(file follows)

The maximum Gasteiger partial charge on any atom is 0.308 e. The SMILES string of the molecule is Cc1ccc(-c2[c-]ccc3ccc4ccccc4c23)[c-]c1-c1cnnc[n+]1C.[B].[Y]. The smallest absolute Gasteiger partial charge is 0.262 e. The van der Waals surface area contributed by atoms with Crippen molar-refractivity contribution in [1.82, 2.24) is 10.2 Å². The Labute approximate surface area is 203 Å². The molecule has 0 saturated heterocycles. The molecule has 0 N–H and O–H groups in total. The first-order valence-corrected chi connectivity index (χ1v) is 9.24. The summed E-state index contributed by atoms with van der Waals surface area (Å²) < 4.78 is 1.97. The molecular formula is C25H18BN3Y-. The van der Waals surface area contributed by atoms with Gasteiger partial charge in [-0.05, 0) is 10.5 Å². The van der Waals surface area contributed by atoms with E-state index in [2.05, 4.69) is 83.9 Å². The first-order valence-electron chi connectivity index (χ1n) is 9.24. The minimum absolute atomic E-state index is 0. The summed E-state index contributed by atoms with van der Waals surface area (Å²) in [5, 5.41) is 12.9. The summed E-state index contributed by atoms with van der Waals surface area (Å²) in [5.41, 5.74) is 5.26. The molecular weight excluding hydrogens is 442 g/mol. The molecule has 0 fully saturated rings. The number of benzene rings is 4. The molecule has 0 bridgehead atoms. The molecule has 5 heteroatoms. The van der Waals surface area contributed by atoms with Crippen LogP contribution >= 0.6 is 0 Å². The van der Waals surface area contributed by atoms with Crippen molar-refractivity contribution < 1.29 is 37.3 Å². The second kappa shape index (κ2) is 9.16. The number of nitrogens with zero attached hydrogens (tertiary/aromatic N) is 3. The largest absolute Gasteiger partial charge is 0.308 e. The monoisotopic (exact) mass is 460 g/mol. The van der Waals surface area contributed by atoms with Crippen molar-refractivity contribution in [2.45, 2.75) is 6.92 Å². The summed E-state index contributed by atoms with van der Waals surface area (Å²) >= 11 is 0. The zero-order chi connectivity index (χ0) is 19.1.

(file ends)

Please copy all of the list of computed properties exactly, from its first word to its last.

The maximum Gasteiger partial charge on any atom is 0.308 e. The SMILES string of the molecule is Cc1ccc(-c2[c-]ccc3ccc4ccccc4c23)[c-]c1-c1cnnc[n+]1C.[B].[Y]. The smallest absolute Gasteiger partial charge is 0.262 e. The van der Waals surface area contributed by atoms with Crippen molar-refractivity contribution in [1.82, 2.24) is 10.2 Å². The Labute approximate surface area is 203 Å². The molecule has 0 saturated heterocycles. The molecule has 0 N–H and O–H groups in total. The first-order valence-corrected chi connectivity index (χ1v) is 9.24. The summed E-state index contributed by atoms with van der Waals surface area (Å²) < 4.78 is 1.97. The molecular formula is C25H18BN3Y-. The van der Waals surface area contributed by atoms with Gasteiger partial charge in [-0.05, 0) is 10.5 Å². The van der Waals surface area contributed by atoms with E-state index in [2.05, 4.69) is 83.9 Å². The first-order valence-electron chi connectivity index (χ1n) is 9.24. The minimum absolute atomic E-state index is 0. The summed E-state index contributed by atoms with van der Waals surface area (Å²) in [5, 5.41) is 12.9. The summed E-state index contributed by atoms with van der Waals surface area (Å²) in [5.41, 5.74) is 5.26. The molecular weight excluding hydrogens is 442 g/mol. The molecule has 0 fully saturated rings. The number of benzene rings is 4. The molecule has 0 bridgehead atoms. The molecule has 5 heteroatoms. The van der Waals surface area contributed by atoms with Crippen LogP contribution >= 0.6 is 0 Å². The van der Waals surface area contributed by atoms with Crippen molar-refractivity contribution < 1.29 is 37.3 Å². The second kappa shape index (κ2) is 9.16. The number of nitrogens with zero attached hydrogens (tertiary/aromatic N) is 3. The largest absolute Gasteiger partial charge is 0.308 e. The monoisotopic (exact) mass is 460 g/mol. The van der Waals surface area contributed by atoms with Crippen molar-refractivity contribution in [2.45, 2.75) is 6.92 Å². The summed E-state index contributed by atoms with van der Waals surface area (Å²) >= 11 is 0. The zero-order chi connectivity index (χ0) is 19.1.